According to answer to this question by KennyLJ., there exists the following definition of externality:
The simple, standard, and broad definition I favor is this:
A decision's effects are called external if they fall on someone other than the decision-maker(s). A positive (negative) external effect is called an external benefit (cost).
Moreover, author of the answer states that given the above definition the following would hold:
"This has the consequence that the" .... "the use/consumption of natural resources is considered an externality."
I have the following questions (I know guidelines recommend sticking to single question but they are all closely related):
Is there any mainstream academic (meaning peer reviewed) textbook, book or article that uses the 'standard' definition provided by KennyLJ and which would present a model (or at least an example) in which consumption of any resource is considered an externality in itself?
Is there any academic textbook, book or article that show any of the above two outside mainstream?
In order to first try to find answer myself I look over the following resources which provide the following definitions of externality:
a) Mankiw and Taylor (2014) Economics 3rd ed, pp239:
"the cost or benefit of one person's decision on the well-being of a bystander (a third party) which the decision maker does not take into account in making the decision." ... "as a result price mechanism does not reflect the true cost of the and benefit of decision.
b) Mankiw (2018) Principles of economics. 8ed.
"An externality arises when a person engages in an activity that influences the well-being of a bystander but neither pays nor receives compensation for that effect. If the impact on the bystander is adverse, it is called a negative externality. If it is beneficial, it is called a positive externality. In the presence of externalities, society’s interest in a market outcome extends beyond the well-being of buyers and sellers who participate in the market to include the well-being of bystanders who are affected indirectly"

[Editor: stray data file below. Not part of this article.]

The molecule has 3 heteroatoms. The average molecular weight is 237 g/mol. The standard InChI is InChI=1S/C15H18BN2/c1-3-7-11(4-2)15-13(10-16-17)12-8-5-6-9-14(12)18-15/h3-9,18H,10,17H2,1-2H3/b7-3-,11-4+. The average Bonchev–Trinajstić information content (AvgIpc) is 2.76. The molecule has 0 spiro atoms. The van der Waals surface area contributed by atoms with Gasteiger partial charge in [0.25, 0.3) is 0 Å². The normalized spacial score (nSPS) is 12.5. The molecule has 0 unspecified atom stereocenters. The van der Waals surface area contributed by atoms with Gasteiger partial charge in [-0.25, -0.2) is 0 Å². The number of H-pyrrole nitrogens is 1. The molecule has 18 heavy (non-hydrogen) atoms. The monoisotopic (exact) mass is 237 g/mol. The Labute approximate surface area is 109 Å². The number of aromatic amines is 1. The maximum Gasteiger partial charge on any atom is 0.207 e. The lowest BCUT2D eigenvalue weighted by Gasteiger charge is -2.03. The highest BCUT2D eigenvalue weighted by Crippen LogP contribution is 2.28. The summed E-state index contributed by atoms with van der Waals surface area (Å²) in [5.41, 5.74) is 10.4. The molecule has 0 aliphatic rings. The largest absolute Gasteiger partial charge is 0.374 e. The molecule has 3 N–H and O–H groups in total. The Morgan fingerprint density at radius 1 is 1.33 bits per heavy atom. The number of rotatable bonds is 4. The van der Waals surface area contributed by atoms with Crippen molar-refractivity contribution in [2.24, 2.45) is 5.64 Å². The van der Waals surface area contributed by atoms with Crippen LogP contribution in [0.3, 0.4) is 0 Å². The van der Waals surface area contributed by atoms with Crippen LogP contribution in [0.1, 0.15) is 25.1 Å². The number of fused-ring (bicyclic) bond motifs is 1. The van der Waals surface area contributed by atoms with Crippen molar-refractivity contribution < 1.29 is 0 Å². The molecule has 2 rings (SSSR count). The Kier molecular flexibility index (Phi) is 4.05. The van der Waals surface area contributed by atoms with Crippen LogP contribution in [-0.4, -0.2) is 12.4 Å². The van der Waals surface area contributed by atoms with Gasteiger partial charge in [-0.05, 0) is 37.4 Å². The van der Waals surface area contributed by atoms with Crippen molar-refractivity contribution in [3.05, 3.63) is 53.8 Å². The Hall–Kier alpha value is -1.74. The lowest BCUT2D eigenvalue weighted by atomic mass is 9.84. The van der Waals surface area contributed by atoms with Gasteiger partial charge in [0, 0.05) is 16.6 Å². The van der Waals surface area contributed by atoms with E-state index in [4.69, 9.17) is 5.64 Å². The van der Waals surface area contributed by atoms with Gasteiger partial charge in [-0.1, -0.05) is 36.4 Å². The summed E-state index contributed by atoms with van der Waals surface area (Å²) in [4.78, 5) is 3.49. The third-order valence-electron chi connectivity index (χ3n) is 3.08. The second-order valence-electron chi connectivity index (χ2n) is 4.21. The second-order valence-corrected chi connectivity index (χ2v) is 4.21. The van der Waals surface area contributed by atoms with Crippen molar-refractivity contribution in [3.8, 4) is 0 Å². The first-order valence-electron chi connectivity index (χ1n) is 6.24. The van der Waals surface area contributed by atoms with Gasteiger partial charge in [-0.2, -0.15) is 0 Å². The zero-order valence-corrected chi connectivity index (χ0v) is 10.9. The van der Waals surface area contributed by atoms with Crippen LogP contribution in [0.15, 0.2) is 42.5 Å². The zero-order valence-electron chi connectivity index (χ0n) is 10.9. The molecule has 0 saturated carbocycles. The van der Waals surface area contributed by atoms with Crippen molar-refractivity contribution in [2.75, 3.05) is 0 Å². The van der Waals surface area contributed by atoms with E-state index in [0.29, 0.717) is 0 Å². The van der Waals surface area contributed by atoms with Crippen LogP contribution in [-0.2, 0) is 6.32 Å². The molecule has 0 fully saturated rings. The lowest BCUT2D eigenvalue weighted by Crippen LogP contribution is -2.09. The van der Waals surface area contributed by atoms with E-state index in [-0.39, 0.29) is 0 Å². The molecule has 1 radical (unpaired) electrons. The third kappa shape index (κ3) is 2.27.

c) Mas-Colell Whinston Green (1995) Microeconomic theory pp 352:
"Definition "11.B.1 An externality is present whenever the well-being of a consumer or the production possibilities of a firm are directly affected by the actions of another agent in the economy." .... "When we say 'directly,' we mean to exclude any effects that are mediated by prices."
d) Cowen & Tabarok Modern Principles of Economics 3rd ed (Glossary G-2):
Externalities: external costs or external benefits.
External cost: a cost borne by people other than the consumers or the producers trading in the market. External benefit: a benefit recieved by the people other than the consumers or producer trading in the market.
e) Mueller Public Choice III pp25
An externality occurs when the consumption or production of activity of one individual or firm has an unintended impact on the utility or production function of another individual or firm. ... These activities may be contrasted with normal market transaction in which A's action, say buying the tree, has an impact on B, the seller of the tree, but the impact is fully accounted through the operation of the price system."
f) Varian Microeconomic Analysis 3rd edition pp432:
When the actions of one agent directly affect the enviroment of another agent, we will sa that there is an externality. ... the first theorem of welfare economics does not hold in the presence of externalities. The reason is that there are things that people care about that are not priced.
A common theme seems to be that an externality is an effect that happens to the participants outside the market where actually the externality begins. Also all of the sources above claim that there are markets with no externalities implying that they all agree simple trading in the market itself and supply demand interactions in the market do not create externalities. Hence my last question is as follows:
- Is there any mainstream academic textbook, book or article post 1990 where this common theme would not be present?